Q&A: Founder Jeni Britton Bauer on why you just have to start – in sustainability, entrepreneurship & focusing on people
Founder of B Corp Jeni’s Splendid Ice Creams brings her farmers market attitude, magic & Splendid Ice Creams to Philly
When I made my first trip to Columbus in 2013, my native Ohioan friend exclaimed, ‘You have to go to Jeni’s.’
I did – and it lived up to the hype. So much, that I’ve made a point to visit Jeni’s during each of my trips to Nashville. Beyond the unique flavors like brambleberry or incorporating wine, cognac, and whiskey, Jeni’s Splendid Ice Creams doesn’t use synthetic flavorings, dyes, stabilizers, or emulsifiers.
Since Jeni Britton Bauer opened the Columbus staple in the North Market in 2002, it’s expanded nationwide to over 60 scoop shops and grocery stores.
And now, they’ve arrived in Philly. Jeni’s is finally opening its doors in Fishtown tonight with a party and another in Rittenhouse on December 16th.
Despite growing to over $42 million in sales in 2019 (with a 22% revenue increase in 2020), Britton Bauer still embodies the kindness, attitude, and grit of a small business. Perhaps you can attribute that to her start: After leaving art school in 1996 to start an ice cream business called ‘Scream,’ Brutton Bauer had to persuade the North Market managers to rent her the space. Although they didn’t think ice cream belonged in the market, she made the case complete with a VHS tape of a PBS episode profiling Bassetts Ice cream. “Most of our ethos comes from the farmer’s market. It’s like we work together, and just try to do the best we can,” stated Britton Bauer.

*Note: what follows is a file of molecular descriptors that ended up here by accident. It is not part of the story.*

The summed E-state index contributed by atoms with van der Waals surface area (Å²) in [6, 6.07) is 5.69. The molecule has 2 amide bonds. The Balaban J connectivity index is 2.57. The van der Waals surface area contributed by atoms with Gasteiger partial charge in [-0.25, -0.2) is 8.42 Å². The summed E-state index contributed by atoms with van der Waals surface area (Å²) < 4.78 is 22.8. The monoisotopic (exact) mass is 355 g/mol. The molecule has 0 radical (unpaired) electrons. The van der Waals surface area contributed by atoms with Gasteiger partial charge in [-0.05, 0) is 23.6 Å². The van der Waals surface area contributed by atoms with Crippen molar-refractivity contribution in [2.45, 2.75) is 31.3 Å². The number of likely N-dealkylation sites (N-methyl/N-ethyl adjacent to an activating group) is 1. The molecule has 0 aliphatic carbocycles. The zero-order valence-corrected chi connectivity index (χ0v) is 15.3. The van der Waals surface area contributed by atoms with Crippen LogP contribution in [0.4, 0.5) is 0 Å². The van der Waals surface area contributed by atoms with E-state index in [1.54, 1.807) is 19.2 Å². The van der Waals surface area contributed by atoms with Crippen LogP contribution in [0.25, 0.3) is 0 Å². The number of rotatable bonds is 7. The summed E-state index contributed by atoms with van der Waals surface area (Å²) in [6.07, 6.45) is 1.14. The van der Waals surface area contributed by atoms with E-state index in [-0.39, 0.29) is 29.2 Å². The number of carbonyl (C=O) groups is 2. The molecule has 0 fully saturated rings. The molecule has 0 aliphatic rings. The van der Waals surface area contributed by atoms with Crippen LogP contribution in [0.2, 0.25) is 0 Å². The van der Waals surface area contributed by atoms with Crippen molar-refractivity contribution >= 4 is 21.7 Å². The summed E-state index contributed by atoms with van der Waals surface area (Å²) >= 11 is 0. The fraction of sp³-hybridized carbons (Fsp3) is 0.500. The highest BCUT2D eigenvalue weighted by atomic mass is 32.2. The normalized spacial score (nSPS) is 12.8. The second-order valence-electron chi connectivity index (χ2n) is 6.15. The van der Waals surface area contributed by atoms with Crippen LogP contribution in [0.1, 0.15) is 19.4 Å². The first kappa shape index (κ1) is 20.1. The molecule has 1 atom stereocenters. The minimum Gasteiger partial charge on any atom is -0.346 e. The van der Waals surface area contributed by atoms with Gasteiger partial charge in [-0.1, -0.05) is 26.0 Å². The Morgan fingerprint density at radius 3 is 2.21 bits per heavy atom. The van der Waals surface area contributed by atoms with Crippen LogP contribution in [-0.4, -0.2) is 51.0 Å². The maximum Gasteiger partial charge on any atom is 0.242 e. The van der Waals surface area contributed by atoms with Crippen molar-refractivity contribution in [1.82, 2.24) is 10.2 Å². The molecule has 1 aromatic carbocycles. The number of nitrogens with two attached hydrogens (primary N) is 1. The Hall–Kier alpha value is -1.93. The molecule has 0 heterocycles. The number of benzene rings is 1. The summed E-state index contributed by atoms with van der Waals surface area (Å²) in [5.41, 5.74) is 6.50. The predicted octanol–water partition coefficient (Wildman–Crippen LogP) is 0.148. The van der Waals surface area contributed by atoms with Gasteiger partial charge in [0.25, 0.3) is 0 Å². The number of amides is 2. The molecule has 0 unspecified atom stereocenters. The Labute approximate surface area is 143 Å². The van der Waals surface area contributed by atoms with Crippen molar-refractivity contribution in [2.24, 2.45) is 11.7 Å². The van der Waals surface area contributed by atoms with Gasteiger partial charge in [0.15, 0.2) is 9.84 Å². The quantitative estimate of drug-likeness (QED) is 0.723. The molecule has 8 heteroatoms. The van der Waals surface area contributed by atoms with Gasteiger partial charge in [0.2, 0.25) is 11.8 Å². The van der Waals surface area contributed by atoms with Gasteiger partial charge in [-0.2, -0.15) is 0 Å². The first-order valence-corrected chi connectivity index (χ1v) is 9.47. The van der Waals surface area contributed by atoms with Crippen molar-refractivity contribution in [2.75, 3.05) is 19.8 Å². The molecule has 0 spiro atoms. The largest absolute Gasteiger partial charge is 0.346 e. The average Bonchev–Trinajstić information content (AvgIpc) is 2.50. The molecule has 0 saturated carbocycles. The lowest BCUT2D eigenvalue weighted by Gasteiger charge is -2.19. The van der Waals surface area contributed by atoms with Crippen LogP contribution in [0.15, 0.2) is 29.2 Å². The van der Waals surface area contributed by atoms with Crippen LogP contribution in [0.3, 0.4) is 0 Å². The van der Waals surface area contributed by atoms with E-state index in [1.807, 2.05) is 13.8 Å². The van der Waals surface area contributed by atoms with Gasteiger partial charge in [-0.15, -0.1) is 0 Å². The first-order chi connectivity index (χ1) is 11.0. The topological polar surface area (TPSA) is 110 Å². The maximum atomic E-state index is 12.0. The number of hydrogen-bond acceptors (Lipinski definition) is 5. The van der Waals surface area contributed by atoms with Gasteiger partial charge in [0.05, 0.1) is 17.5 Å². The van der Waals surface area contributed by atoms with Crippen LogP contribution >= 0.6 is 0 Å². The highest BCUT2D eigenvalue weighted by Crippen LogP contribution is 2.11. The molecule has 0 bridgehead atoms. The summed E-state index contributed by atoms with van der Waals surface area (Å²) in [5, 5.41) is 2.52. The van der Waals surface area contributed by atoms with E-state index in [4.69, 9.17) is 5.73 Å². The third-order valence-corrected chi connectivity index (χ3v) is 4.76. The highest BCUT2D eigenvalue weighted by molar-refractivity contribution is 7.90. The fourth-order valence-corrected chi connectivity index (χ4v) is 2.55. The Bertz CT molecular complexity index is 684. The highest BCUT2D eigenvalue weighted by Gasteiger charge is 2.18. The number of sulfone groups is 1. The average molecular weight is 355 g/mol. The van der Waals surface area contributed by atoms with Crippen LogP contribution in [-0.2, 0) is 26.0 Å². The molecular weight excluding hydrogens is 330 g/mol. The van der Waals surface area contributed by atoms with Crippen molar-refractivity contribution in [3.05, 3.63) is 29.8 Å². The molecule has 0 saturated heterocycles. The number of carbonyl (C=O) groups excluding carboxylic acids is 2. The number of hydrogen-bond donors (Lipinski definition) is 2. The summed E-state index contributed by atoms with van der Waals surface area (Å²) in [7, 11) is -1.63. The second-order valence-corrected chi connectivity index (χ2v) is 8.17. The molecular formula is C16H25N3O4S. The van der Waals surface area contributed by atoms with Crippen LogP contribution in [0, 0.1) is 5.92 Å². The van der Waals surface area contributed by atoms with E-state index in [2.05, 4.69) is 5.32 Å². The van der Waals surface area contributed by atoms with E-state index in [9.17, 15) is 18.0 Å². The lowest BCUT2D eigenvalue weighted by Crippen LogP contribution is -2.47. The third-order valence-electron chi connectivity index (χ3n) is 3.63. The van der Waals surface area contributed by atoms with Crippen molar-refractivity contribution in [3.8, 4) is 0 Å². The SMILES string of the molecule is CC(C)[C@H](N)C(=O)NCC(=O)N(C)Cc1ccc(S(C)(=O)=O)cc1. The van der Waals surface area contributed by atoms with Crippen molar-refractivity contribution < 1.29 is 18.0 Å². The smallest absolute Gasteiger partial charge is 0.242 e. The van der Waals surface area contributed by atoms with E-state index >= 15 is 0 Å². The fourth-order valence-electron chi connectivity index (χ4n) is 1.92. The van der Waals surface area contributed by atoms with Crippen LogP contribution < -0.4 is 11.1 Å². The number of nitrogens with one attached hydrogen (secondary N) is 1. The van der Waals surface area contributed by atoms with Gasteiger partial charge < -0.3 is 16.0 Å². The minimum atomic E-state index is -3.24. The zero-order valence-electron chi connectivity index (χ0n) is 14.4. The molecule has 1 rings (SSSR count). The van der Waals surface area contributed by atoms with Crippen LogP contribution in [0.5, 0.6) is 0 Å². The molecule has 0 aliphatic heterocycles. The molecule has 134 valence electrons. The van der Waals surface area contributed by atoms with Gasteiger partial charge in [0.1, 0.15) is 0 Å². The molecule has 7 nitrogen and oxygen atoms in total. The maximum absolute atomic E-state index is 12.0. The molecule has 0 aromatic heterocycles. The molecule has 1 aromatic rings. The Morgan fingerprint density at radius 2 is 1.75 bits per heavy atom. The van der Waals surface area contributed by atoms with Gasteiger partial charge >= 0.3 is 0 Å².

We talked with Jeni’s Founder and Chief Creative Officer, Jeni Britton Bauer, about her new Fishtown location, commitments to sustainability, and what it means to be a certified B Corp since 2013.
Q&A with Jeni Britton Bauer, Founder of Jeni’s Splendid Ice Creams
Green Philly: Why are you coming to Philadelphia?
Jeni Britton Bauer: Philadelphia is an incredible city. I also have lots of friends here (note: including Dan Garafalo of Ecoconsult Solutions), so I get to visit a lot. Getting to know the city from a local’s eyes also ties you to that city. When the spaces opened up in Fishtown and Rittenhouse, it was a no-brainer.
You make promises to your customers and your team first. And you gotta live up to that.Jeni Britton Bauer, Founder and Chief Creative Officer of Jeni’s Splendid Ice Creams
Why is being a B Corp important to you?